Hollywood Homicide

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With some movies, it takes a while before you get the impression that they’re going to be bad. With Hollywood Homicide, it takes about five minutes. The moment arrives when Harrison Ford, a veteran homicide detective surveying a grisly crime scene, responds to his young partner’s desire to make himself useful by giving him a complicated order for a hamburger. Not only is it not funny, but we get a cutaway to Keith David, playing another senior cop, chuckling appreciatively to signal to the audience just how funny it’s supposed to be. Oh, goodie, one thinks, not only are we going to get bad jokes, we’re going to have them spoon-fed.

Which is pretty much what happens for the next two hours. The story is about a multiple homicide at a dance club, an evil rap mogul, crooked ex-cops and just how funny it is that Ford’s character moonlights as a real estate agent and that his partner, played by Josh Hartnett, wants to be an actor. The problem isn’t with the directing or acting, which are both serviceable, but the script, which is abysmal, both in its unimaginative plot and dialogue. The movie seems to have been written by people who had studied the concept of jokes, but had never actually heard one. They know the formula, but not the funny. And to top it off, the last half hour of the film is an extended double-chase sequence.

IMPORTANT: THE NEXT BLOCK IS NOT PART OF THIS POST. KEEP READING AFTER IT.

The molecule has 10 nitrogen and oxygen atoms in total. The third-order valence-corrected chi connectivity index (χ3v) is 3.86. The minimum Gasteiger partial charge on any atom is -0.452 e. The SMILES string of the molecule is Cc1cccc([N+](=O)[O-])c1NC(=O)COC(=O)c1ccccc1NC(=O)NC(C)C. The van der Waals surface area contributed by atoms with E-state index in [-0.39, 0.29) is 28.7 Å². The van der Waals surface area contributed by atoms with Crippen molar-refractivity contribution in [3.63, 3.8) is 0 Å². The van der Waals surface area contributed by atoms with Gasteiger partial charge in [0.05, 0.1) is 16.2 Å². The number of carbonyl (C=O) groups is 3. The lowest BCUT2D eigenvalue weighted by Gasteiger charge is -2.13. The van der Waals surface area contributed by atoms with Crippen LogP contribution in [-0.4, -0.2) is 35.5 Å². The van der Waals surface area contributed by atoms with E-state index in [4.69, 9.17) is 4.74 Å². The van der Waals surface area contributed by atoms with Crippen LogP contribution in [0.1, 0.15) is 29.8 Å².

More important, or more interesting, than all that is that Ford has apparently reached that point in his career where somebody’s decided that it would be advantageous to pair him with a handsome young up-and-comer. I’ve always thought that Ford’s stardom was unjustly earned, conferred upon him by dint of his having appeared in the Star Wars and Indiana Jones movies, which would have been successful with almost any competent actor starring in them. He’s always seemed uncomfortable in the superstar realm, a stolid but anxious actor with fearful eyes. He often looks as if he were about to lose his grip or be found out, which is not an inappropriate look if you’re a fugitive or a president whose plane has been taken over by terrorists, but it’s a character actor’s look, not a leading man’s. I think he would be more suited playing a deeply disturbed person, maybe a child molester.

That, at any rate, was where my mind wandered to, watching Hollywood Homicide.

Richard C. Walls writes about film for Metro Times. E-mail letters@metrotimes.com.

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